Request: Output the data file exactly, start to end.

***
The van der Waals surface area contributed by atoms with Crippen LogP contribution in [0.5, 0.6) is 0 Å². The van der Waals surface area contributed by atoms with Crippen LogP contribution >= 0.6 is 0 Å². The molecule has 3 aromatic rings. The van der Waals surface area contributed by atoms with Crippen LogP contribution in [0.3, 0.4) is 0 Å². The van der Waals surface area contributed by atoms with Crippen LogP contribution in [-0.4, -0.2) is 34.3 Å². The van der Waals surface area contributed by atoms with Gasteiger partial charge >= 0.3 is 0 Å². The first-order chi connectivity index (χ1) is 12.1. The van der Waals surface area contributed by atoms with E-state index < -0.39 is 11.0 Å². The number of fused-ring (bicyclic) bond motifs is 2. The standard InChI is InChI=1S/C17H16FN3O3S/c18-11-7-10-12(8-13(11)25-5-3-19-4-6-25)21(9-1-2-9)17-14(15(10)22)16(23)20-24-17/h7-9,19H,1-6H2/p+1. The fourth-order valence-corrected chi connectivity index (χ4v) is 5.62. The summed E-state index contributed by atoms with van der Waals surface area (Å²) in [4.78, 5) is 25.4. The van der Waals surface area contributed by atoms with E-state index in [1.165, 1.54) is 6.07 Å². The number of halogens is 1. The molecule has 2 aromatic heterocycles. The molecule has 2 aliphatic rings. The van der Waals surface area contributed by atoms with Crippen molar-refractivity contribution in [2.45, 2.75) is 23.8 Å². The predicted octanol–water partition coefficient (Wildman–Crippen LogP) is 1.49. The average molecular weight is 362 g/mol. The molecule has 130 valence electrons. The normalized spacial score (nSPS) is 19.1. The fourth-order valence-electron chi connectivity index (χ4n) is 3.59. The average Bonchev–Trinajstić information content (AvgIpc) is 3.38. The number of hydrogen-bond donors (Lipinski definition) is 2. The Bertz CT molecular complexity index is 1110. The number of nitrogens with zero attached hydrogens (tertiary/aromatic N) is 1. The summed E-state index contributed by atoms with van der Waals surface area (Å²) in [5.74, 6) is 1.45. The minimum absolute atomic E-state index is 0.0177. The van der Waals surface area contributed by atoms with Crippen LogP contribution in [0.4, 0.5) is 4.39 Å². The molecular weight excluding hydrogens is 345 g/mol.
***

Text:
The van der Waals surface area contributed by atoms with Crippen LogP contribution in [0.5, 0.6) is 0 Å². The van der Waals surface area contributed by atoms with Crippen LogP contribution >= 0.6 is 0 Å². The molecule has 3 aromatic rings. The van der Waals surface area contributed by atoms with Crippen LogP contribution in [0.3, 0.4) is 0 Å². The van der Waals surface area contributed by atoms with Crippen LogP contribution in [-0.4, -0.2) is 34.3 Å². The van der Waals surface area contributed by atoms with Gasteiger partial charge >= 0.3 is 0 Å². The first-order chi connectivity index (χ1) is 12.1. The van der Waals surface area contributed by atoms with E-state index < -0.39 is 11.0 Å². The number of fused-ring (bicyclic) bond motifs is 2. The standard InChI is InChI=1S/C17H16FN3O3S/c18-11-7-10-12(8-13(11)25-5-3-19-4-6-25)21(9-1-2-9)17-14(15(10)22)16(23)20-24-17/h7-9,19H,1-6H2/p+1. The fourth-order valence-corrected chi connectivity index (χ4v) is 5.62. The summed E-state index contributed by atoms with van der Waals surface area (Å²) in [4.78, 5) is 25.4. The van der Waals surface area contributed by atoms with E-state index in [1.165, 1.54) is 6.07 Å². The number of halogens is 1. The molecule has 2 aromatic heterocycles. The molecule has 2 aliphatic rings. The van der Waals surface area contributed by atoms with Crippen molar-refractivity contribution in [2.45, 2.75) is 23.8 Å². The predicted octanol–water partition coefficient (Wildman–Crippen LogP) is 1.49. The average molecular weight is 362 g/mol. The molecule has 130 valence electrons. The normalized spacial score (nSPS) is 19.1. The fourth-order valence-electron chi connectivity index (χ4n) is 3.59. The average Bonchev–Trinajstić information content (AvgIpc) is 3.38. The number of hydrogen-bond donors (Lipinski definition) is 2. The Bertz CT molecular complexity index is 1110. The number of nitrogens with zero attached hydrogens (tertiary/aromatic N) is 1. The summed E-state index contributed by atoms with van der Waals surface area (Å²) in [5.74, 6) is 1.45. The minimum absolute atomic E-state index is 0.0177. The van der Waals surface area contributed by atoms with Crippen LogP contribution in [0.4, 0.5) is 4.39 Å². The molecular weight excluding hydrogens is 345 g/mol.